George Harrison claimed he had never even heard Ronnie Mack's "He's So Fine", let alone consciously thought about it, when he was writing "My Sweet Lord" in 1969. "My Sweet Lord" went on to be the highest selling single of 1971 and saw Harrison become the first of The Beatles to secure a Number 1 on the Billboard chart as a solo artist.
However, Mack's publishing company successfully sued Harrison in the US for copyright infringement. The court found that Harrison had "subconsciously" copied the melody of "My Sweet Lord" from "He's So Fine". Subsequent damages of over 1.6 million US dollars were awarded.
In its judgment the court stated that, whilst it did not believe that Harrison had deliberately used the melody from "He's So Fine", "it is clear that 'My Sweet Lord' is the very same song as 'He's So Fine' with different words, and Harrison had access to 'He's So Fine.' This is, under the law, infringement of copyright, and is no less so even though subconsciously accomplished".
In the intervening years, there have been a number of high profile music copyright infringement claims in the US relating to alleged "subconscious copying" of melodies present in earlier recorded compositions (a recent example being the claim against Katy Perry in relation to her song "Dark Horse"). But two programmers have recently sought to protect songwriters from this type of copyright infringement claim. This article briefly discusses what the programmers have sought to achieve.
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By virtue of the finite nature of melodies, it is not uncommon for melodies in new compositions to sound very similar, if not identical, to melodies present in earlier compositions. This can occur even in circumstances where the individuals or bands who wrote the later song were completely unaware of the existence of the earlier melody and even where the style of the songs as a whole are different; for example, "My Sweet Lord" is a gospel song whereas "He's So Fine" is a doo-wop song.
Copyright infringement claims based upon "subconscious copying" may be difficult to defend if the claimant can point to clear evidence showing that the defendant had "reasonable access" to the earlier work. For example, if the claimant is able to show that their earlier recording was well known to a large number of people (perhaps by providing evidence of high numbers of, say, Spotify plays or YouTube views) then a court may infer from this that there was reasonable access, even if the defendant maintains they have never heard the composition in question. This point will weigh more heavily on musicians today, as the presence of earlier compositions can be ubiquitous in various online formats.
Against this backdrop, infringement claims based on song melodies are considered by many to be particularly unfair and to stifle creativity. That said, they are not straightforward claims to bring because the comparison exercise must be made between the two stripped-down compositions and not the overall sound recording (often many of the similarities actually relate to the latter).
Seeking to address this problem for musicians, two programmers in the US recently created an algorithm that apparently recorded every possible 8-note, 12-beat melody combination as midi files. They saved these melodies to a hard drive and released them to the public under, what is called, a creative commons licence with a view to allowing free distribution and use of the melodies. Their intention was to create space for musicians to compose new music without fear of being sued in relation to the underlying melody.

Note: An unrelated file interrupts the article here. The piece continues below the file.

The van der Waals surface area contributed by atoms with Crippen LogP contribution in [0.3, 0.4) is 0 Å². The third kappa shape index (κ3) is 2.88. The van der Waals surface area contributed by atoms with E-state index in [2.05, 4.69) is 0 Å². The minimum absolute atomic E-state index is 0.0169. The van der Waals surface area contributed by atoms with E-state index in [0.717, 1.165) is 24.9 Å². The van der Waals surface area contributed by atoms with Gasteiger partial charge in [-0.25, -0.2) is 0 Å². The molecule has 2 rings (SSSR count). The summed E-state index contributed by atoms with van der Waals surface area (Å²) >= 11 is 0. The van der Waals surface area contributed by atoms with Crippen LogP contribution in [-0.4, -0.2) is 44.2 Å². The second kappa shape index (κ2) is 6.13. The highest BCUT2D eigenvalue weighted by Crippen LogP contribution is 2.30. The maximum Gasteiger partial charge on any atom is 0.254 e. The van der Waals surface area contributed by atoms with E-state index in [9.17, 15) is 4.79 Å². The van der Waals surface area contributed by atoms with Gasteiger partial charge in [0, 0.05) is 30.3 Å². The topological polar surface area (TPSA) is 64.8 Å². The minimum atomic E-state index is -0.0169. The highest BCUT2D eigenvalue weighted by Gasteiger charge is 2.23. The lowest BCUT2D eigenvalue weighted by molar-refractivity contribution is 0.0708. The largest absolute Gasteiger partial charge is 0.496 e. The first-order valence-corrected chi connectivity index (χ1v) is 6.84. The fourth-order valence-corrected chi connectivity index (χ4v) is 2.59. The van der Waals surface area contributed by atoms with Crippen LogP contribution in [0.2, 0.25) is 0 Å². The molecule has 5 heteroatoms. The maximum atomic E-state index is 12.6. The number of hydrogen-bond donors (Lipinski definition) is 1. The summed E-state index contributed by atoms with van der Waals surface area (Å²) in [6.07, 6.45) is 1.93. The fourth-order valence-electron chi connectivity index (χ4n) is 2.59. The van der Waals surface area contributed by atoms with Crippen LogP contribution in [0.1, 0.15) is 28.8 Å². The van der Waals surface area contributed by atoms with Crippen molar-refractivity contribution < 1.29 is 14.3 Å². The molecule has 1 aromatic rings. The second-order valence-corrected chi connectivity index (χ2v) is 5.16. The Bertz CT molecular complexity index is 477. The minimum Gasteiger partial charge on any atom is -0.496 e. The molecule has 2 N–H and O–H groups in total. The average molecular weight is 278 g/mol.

In order for copyright to subsist, a work (in this case the melody) must, amongst other things, be recorded in some form. A large number of the melodies generated by the algorithm had apparently never been recorded in any format before (it is not clear how the programmers would have established this). Therefore, the programmers claim ownership of the copyright in these "new" melodies and by releasing them under a creative commons licence have sought to preserve them for future use by musicians. The programmers argue alternatively that if melodies are finite, they are essentially just numbers and therefore nothing more than facts and so should not be protected by copyright at all, or should enjoy a lower level of copyright protection than other creative works. This is an interesting argument which is likely to be supported by a number of musicians.
However, the algorithms will inevitably have generated many melodies which already enjoy copyright protection (i.e. they are original works already recorded in some form). So the initiative will not be as comprehensive and reassuring to musicians as the programmers had envisaged (but perhaps it does not raise an infringement risk in relation to the pre-existing melodies since the software appears to have generated the melodies independently?).
Provided the programmers can demonstrate subsistence and ownership of copyright in the "new" melodies (it would be interesting to see how a court would approach these issues), the creative commons licence may assist with a future infringement claim based solely on a melody in a composition. However, it would not assist if other aspects of a song are in dispute (e.g. the lyrics and the overall sound recording).
The programmers' approach and reasoning are interesting and intriguing. Supporting artistic endeavour is to be encouraged, but in claiming copyright ownership in every "new" 8-note, 12-beat melody combination, it could be argued that the programmers may end up stifling creativity more than encouraging it.
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